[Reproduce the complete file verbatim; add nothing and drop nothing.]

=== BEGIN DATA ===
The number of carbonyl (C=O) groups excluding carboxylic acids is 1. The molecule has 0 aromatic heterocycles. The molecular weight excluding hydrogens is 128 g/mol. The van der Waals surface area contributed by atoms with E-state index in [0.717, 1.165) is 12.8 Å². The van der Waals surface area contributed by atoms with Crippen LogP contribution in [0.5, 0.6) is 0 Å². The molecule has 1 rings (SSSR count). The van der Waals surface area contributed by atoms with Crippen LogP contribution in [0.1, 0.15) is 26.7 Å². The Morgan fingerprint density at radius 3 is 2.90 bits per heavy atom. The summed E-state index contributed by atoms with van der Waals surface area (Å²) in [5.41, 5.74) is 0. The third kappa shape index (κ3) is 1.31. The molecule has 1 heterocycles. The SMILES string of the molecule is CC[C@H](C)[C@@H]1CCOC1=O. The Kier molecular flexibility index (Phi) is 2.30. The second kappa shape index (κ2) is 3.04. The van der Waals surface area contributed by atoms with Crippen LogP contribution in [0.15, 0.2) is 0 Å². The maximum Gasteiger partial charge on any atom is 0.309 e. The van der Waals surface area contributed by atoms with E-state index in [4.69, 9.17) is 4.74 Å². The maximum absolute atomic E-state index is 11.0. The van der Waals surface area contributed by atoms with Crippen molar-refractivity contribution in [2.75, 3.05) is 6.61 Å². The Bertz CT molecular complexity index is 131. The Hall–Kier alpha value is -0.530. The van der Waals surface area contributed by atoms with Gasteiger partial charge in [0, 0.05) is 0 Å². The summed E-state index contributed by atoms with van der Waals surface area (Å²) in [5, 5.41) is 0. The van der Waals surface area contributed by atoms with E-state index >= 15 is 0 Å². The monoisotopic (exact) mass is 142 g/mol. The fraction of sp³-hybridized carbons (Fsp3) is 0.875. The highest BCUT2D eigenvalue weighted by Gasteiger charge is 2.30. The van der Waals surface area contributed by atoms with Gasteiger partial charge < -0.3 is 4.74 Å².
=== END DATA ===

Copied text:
The number of carbonyl (C=O) groups excluding carboxylic acids is 1. The molecule has 0 aromatic heterocycles. The molecular weight excluding hydrogens is 128 g/mol. The van der Waals surface area contributed by atoms with E-state index in [0.717, 1.165) is 12.8 Å². The van der Waals surface area contributed by atoms with Crippen LogP contribution in [0.5, 0.6) is 0 Å². The molecule has 1 rings (SSSR count). The van der Waals surface area contributed by atoms with Crippen LogP contribution in [0.1, 0.15) is 26.7 Å². The Morgan fingerprint density at radius 3 is 2.90 bits per heavy atom. The summed E-state index contributed by atoms with van der Waals surface area (Å²) in [5.41, 5.74) is 0. The third kappa shape index (κ3) is 1.31. The molecule has 1 heterocycles. The SMILES string of the molecule is CC[C@H](C)[C@@H]1CCOC1=O. The Kier molecular flexibility index (Phi) is 2.30. The second kappa shape index (κ2) is 3.04. The van der Waals surface area contributed by atoms with Crippen LogP contribution in [0.15, 0.2) is 0 Å². The maximum Gasteiger partial charge on any atom is 0.309 e. The van der Waals surface area contributed by atoms with E-state index in [4.69, 9.17) is 4.74 Å². The maximum absolute atomic E-state index is 11.0. The van der Waals surface area contributed by atoms with Crippen molar-refractivity contribution in [2.75, 3.05) is 6.61 Å². The Bertz CT molecular complexity index is 131. The Hall–Kier alpha value is -0.530. The van der Waals surface area contributed by atoms with Gasteiger partial charge in [0, 0.05) is 0 Å². The summed E-state index contributed by atoms with van der Waals surface area (Å²) in [5, 5.41) is 0. The van der Waals surface area contributed by atoms with E-state index >= 15 is 0 Å². The monoisotopic (exact) mass is 142 g/mol. The fraction of sp³-hybridized carbons (Fsp3) is 0.875. The highest BCUT2D eigenvalue weighted by Gasteiger charge is 2.30. The van der Waals surface area contributed by atoms with Gasteiger partial charge < -0.3 is 4.74 Å².